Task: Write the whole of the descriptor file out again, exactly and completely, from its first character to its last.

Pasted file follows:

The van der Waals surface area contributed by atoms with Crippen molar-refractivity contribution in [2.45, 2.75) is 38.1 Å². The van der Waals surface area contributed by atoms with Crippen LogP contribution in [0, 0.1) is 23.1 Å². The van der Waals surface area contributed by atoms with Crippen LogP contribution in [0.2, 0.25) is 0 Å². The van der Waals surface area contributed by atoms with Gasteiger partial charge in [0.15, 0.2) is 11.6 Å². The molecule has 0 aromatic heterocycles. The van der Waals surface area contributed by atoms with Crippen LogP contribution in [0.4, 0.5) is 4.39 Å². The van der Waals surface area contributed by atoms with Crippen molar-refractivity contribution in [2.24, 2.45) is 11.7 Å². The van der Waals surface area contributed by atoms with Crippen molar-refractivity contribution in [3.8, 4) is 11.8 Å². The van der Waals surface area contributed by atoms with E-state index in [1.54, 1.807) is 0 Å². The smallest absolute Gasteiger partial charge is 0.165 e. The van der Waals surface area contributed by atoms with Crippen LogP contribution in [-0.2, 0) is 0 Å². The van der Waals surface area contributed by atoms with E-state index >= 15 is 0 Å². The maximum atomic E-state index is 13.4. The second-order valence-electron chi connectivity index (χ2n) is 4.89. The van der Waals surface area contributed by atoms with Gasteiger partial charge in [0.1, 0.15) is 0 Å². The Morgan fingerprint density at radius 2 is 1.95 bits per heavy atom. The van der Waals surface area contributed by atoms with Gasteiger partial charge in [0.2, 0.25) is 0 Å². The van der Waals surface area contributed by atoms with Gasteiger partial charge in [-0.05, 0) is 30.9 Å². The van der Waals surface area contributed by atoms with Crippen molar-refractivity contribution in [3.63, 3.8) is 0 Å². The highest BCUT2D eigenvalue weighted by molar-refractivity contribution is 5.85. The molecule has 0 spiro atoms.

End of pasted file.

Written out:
The van der Waals surface area contributed by atoms with Crippen molar-refractivity contribution in [2.45, 2.75) is 38.1 Å². The van der Waals surface area contributed by atoms with Crippen LogP contribution in [0, 0.1) is 23.1 Å². The van der Waals surface area contributed by atoms with Crippen LogP contribution in [0.2, 0.25) is 0 Å². The van der Waals surface area contributed by atoms with Gasteiger partial charge in [0.15, 0.2) is 11.6 Å². The molecule has 0 aromatic heterocycles. The van der Waals surface area contributed by atoms with Crippen LogP contribution in [0.4, 0.5) is 4.39 Å². The van der Waals surface area contributed by atoms with Crippen molar-refractivity contribution in [2.24, 2.45) is 11.7 Å². The van der Waals surface area contributed by atoms with Crippen molar-refractivity contribution in [3.8, 4) is 11.8 Å². The van der Waals surface area contributed by atoms with E-state index in [1.54, 1.807) is 0 Å². The smallest absolute Gasteiger partial charge is 0.165 e. The van der Waals surface area contributed by atoms with Crippen LogP contribution in [-0.2, 0) is 0 Å². The van der Waals surface area contributed by atoms with E-state index >= 15 is 0 Å². The maximum atomic E-state index is 13.4. The second-order valence-electron chi connectivity index (χ2n) is 4.89. The van der Waals surface area contributed by atoms with Gasteiger partial charge in [0.1, 0.15) is 0 Å². The Morgan fingerprint density at radius 2 is 1.95 bits per heavy atom. The van der Waals surface area contributed by atoms with Gasteiger partial charge in [0.2, 0.25) is 0 Å². The van der Waals surface area contributed by atoms with Gasteiger partial charge in [-0.05, 0) is 30.9 Å². The van der Waals surface area contributed by atoms with Crippen molar-refractivity contribution in [3.63, 3.8) is 0 Å². The highest BCUT2D eigenvalue weighted by molar-refractivity contribution is 5.85. The molecule has 0 spiro atoms.